It's the inconsistency that's confusing? I wish I had written down the actual examples of when this has happened, but it has been very simple stuff with no other qualifying statements, like This is my sister or It is a car. So when presented with a single English sentence like This is my syster, I would translate that as Det här är min syster, right? So why would the course sometimes specifically ask me to use den in the context of a sentence like that? Am I missing something here? Because that's quite possible.
[Edit: Also, thank you for the very quick reply! I appreciate it :)]
Without examples, I'm afraid I don't know why it is that you were asked to use "den". In ambiguous cases, both should work and if they don't, report it. You're right, however, that generally when something hasn't yet been introduced or if you're talking about something in general, "det" is used.
There might be some inconsistent sentences in the course, due to the human factor. If it happens again, feel free to take a printscreen and write to me here and I'll try to explain why things behave the way they do.
The closest thing in the course I can think of are sentences like Den här bilen är röd 'this car is red' where you'd have to use den här. Other than that, what Zmrzlina said. If you find anything like 'Den är en bil', report it immediately and preferably take a screenshot. Sentences like that are not accepted in the course so that would be a bug.
I can add an example
"Den här boken är konstig" Why is this sentence any different from "Det här är min fru"? In both of the cases the sentences are given by themselves, thus we don't know what the "den/det har" particle is referring to until the end of the sentence. I don't understand why in the first case we are allowed to use den but in the second case we are not.
Fear not, Captain Swede is here!
Saying "Det är min fru" is a normal sentence to mean "it's my wife" . Imagine a friend and you hear someone's coming and they ask you who it is. A perfectly good answer is "det är min fru".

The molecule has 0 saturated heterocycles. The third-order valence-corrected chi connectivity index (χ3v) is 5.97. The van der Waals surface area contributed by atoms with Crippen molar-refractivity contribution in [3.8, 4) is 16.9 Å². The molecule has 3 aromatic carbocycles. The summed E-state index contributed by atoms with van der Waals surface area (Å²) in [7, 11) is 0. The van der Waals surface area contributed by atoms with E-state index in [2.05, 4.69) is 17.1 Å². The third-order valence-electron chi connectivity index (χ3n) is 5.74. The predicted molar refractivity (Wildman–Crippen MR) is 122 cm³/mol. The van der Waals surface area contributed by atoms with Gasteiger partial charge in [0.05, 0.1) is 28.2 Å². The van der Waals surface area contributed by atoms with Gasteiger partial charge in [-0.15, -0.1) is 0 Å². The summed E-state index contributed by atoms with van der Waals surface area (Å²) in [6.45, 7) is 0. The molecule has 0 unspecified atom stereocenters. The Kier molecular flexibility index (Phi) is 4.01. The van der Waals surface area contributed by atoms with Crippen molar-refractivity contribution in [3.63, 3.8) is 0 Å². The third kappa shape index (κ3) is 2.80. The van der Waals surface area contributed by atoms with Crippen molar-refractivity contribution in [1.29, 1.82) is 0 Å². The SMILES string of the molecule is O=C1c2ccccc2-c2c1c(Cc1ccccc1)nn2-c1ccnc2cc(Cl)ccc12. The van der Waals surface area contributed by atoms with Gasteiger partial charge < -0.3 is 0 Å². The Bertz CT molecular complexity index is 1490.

Saying "Det här är min fru" sounds normal, like saying "This is my wife" when introducing her.
Saying "Den här är min fru" sounds very worrying. It's like you're saying "This one is my wife" as if you had to point out the difference between her and some other object of yours.
Does that help?
You're not the first to ask, so I've looked this up before, and English has actually had this construction on and off for centuries in a large variety of regions - just not rigth now in larger standard English versions. So while it's not impossible, it does seem unlikely.
Same here. I actually read this sentence wrong because of my Dutch, I read: "dit hier is mijn vrouw" ~ something like "this here is my wife" and in Dutch referring to your wife like this is kinda rude, a bit like objectification of her. But i read in comments elsewhere that using "detta är min fru" is objectification in Swedish, very important difference, wich I have difficulty with...
In this sentence, det här is the subject, corresponding to this in English. The noun is not part of the expression in this case. You're not saying 'this wife'.
If you say this house, then it would be det här huset or detta hus, in that case the noun would be a part of the expression. So it depends on what you're using it for.
This is my wife - Det här/Detta är min fru.
This woman is my wife - Den här kvinnan/Denna kvinna är min fru.
Hope this helps?
So, it this normal to refer to a human as an object in Swedish? Meaning you would should never use "it"/"this" to refer to a human or in Swedish does "det"/"den" considered not to be an object? This sentence would be considered rude, as I understand it. In English we would respond "She is my wife, He is my husband or She/He is my partner", etc. Just curious. Tack!